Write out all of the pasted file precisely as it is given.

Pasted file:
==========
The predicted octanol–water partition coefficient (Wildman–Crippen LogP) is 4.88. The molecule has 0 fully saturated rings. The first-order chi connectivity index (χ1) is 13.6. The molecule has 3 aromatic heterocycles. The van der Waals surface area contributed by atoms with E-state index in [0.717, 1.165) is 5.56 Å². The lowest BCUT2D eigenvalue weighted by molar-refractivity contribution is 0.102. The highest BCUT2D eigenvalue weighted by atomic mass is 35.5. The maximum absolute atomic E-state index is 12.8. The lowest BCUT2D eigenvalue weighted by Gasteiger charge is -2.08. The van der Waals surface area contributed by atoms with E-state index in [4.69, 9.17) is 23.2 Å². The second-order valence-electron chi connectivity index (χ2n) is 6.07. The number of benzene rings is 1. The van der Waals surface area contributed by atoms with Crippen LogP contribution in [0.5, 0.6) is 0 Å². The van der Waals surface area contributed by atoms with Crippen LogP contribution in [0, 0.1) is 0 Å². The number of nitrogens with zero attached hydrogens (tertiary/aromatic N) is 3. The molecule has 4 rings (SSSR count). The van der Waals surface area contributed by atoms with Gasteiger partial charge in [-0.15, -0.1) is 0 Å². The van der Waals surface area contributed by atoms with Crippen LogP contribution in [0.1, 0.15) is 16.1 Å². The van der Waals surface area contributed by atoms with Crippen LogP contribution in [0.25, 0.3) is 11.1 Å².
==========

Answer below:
The predicted octanol–water partition coefficient (Wildman–Crippen LogP) is 4.88. The molecule has 0 fully saturated rings. The first-order chi connectivity index (χ1) is 13.6. The molecule has 3 aromatic heterocycles. The van der Waals surface area contributed by atoms with E-state index in [0.717, 1.165) is 5.56 Å². The lowest BCUT2D eigenvalue weighted by molar-refractivity contribution is 0.102. The highest BCUT2D eigenvalue weighted by atomic mass is 35.5. The maximum absolute atomic E-state index is 12.8. The lowest BCUT2D eigenvalue weighted by Gasteiger charge is -2.08. The van der Waals surface area contributed by atoms with E-state index in [4.69, 9.17) is 23.2 Å². The second-order valence-electron chi connectivity index (χ2n) is 6.07. The number of benzene rings is 1. The van der Waals surface area contributed by atoms with Crippen LogP contribution in [0.5, 0.6) is 0 Å². The van der Waals surface area contributed by atoms with Crippen LogP contribution in [0, 0.1) is 0 Å². The number of nitrogens with zero attached hydrogens (tertiary/aromatic N) is 3. The molecule has 4 rings (SSSR count). The van der Waals surface area contributed by atoms with Gasteiger partial charge in [-0.15, -0.1) is 0 Å². The van der Waals surface area contributed by atoms with Crippen LogP contribution in [0.1, 0.15) is 16.1 Å². The van der Waals surface area contributed by atoms with Crippen LogP contribution in [0.25, 0.3) is 11.1 Å².